As with the name "God," Yahweh or LORD is sometimes combined with other words. In Hannah's prayer, she speaks to the LORD of hosts (I Samuel 1:11), where "hosts" is a reference to armies.


"Then Moses said to God, "Indeed, when I come to the children of Israel and say to them, 'The God of your fathers has sent me to you,' and they say to me, 'What is His name?' what shall I say to them?" And God said to Moses, "I AM WHO I AM." And He said, "Thus you shall say to the children of Israel, 'I AM has sent me to you.' "" (Exodus 3:13-14).

The Hebrew word hayah is believed to be related to the name Yahweh. The name emphasizes God's self-existence. The literal translation of the word is "to be." It was Jesus use of this term that caused the Jews to be upset. "Jesus said to them, "Most assuredly, I say to you, before Abraham was, I AM." Then they took up stones to throw at Him; but Jesus hid Himself and went out of the temple, going through the midst of them, and so passed by" (John 8:58-59). The people understood that Jesus' use of the phrase was a claim of deity.

The Most High

"When the Most High divided their inheritance to the nations, when He separated the sons of Adam, He set the boundaries of the peoples according to the number of the children of Israel" (Deuteronomy 32:8). This name emphasizes God's position in the world. There is none higher than God. Speaking of God, Moses earlier stated, "For the LORD your God is God of gods and Lord of lords, the great God, mighty and awesome, who shows no partiality nor takes a bribe" (Deuteronomy 10:17).

The Judge

"Far be it from You to do such a thing as this, to slay the righteous with the wicked, so that the righteous should be as the wicked; far be it from You! Shall not the Judge of all the earth do right?" (Genesis 18:25). Here Abraham calls God by one of His roles, the ultimate Judge of all that occurs. Again this is a role that Jesus applies to himself. "For the Father judges no one, but has committed all judgment to the Son" (John 5:22).

Holy One of Israel

"Also with the lute I will praise you-And Your faithfulness, O my God! To You I will sing with the harp, O Holy One of Israel" (Psalm 71:22). This name emphasizes the purity of God's character. He is the one who is set apart from all else.

Lord of Sabaoth

"Indeed the wages of the laborers who mowed your fields, which you kept back by fraud, cry out; and the cries of the reapers have reached the ears of the Lord of Sabaoth" (James 5:4). "Sabaoth" is a military term referring to armies. Here the name refers to God as the ruler of armies. It emphasizes His control and power over the world, and His capability to execute justice.


"He will cry to Me, 'You are my Father, My God, and the rock of my salvation" (Psalm 89:26). Though the term Father is rarely used in the Old Testament to address God (see also Isaiah 63:16 and 64:8), in the New Testament it is frequently used. The term emphasizes our relationship with God -- God being the Father, Jesus being the Son, and Christians being adopted children into God's family. "But when the fullness of the time had come, God sent forth His Son, born of a woman, born under the law, to redeem those who were under the law, that we might receive the adoption as sons. And because you are sons, God has sent forth the Spirit of His Son into your hearts, crying out, "Abba, Father!" Therefore you are no longer a slave but a son, and if a son, then an heir of God through Christ" (Galatians 4:4-7).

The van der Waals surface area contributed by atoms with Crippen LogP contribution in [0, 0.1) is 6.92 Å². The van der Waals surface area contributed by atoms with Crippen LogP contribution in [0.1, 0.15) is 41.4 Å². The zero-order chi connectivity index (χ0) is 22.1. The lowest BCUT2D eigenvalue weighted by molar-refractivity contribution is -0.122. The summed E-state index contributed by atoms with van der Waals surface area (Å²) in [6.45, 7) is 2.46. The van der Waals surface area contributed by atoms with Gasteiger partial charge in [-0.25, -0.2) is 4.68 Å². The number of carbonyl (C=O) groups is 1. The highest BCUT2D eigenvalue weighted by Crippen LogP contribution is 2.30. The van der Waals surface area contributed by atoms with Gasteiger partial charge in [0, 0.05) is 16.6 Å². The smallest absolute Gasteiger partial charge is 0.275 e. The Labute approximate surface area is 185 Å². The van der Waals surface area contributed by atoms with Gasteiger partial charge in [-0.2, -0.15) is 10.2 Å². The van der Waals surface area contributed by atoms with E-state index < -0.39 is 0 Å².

Creator, Maker

"Remember now your Creator in the days of your youth, Before the difficult days come, And the years draw near when you say, "I have no pleasure in them"" (Ecclesiastes 12:1). Since God created the universe (Genesis 1:1), it is appropriate to refer to Him as the Creator.

The Rock

"You will have songs as in the night when you keep the festival, And gladness of heart as when one marches to the sound of the flute, To go to the mountain of the LORD, to the Rock of Israel" (Isaiah 30:29). A rock is a place of strength and refuge. It is solid and unchanging. Such ultimately describes the Almighty God. "Do not fear, nor be afraid; Have I not told you from that time, and declared it? You are My witnesses. Is there a God besides Me? Indeed there is no other Rock; I know not one" (Isaiah 44:8).

Redeemer, Savior

"For your husband is your Maker, Whose name is the LORD of hosts; And your Redeemer is the Holy One of Israel, Who is called the God of all the earth" (Isaiah 54:5).

"I will feed your oppressors with their own flesh, And they will become drunk with their own blood as with sweet wine; And all flesh will know that I, the LORD, am your Savior And your Redeemer, the Mighty One of Jacob" (Isaiah 49:26).

The name Redeemer and Savior is also an emphasis on what God does for His people. He restores them from the oppression of sin. He rescues them from their own iniquities. "For You are our Father, though Abraham does not know us And Israel does not recognize us. You, O LORD, are our Father, Our Redeemer from of old is Your name" (Isaiah 63:16).

This is by no means an exhaustive list, but it does illustrate that while Yahweh is the most common name for God in the Old Testament, Yahweh is not His exclusive designation. Each name gives us insight into the nature of God and His relationship with mankind.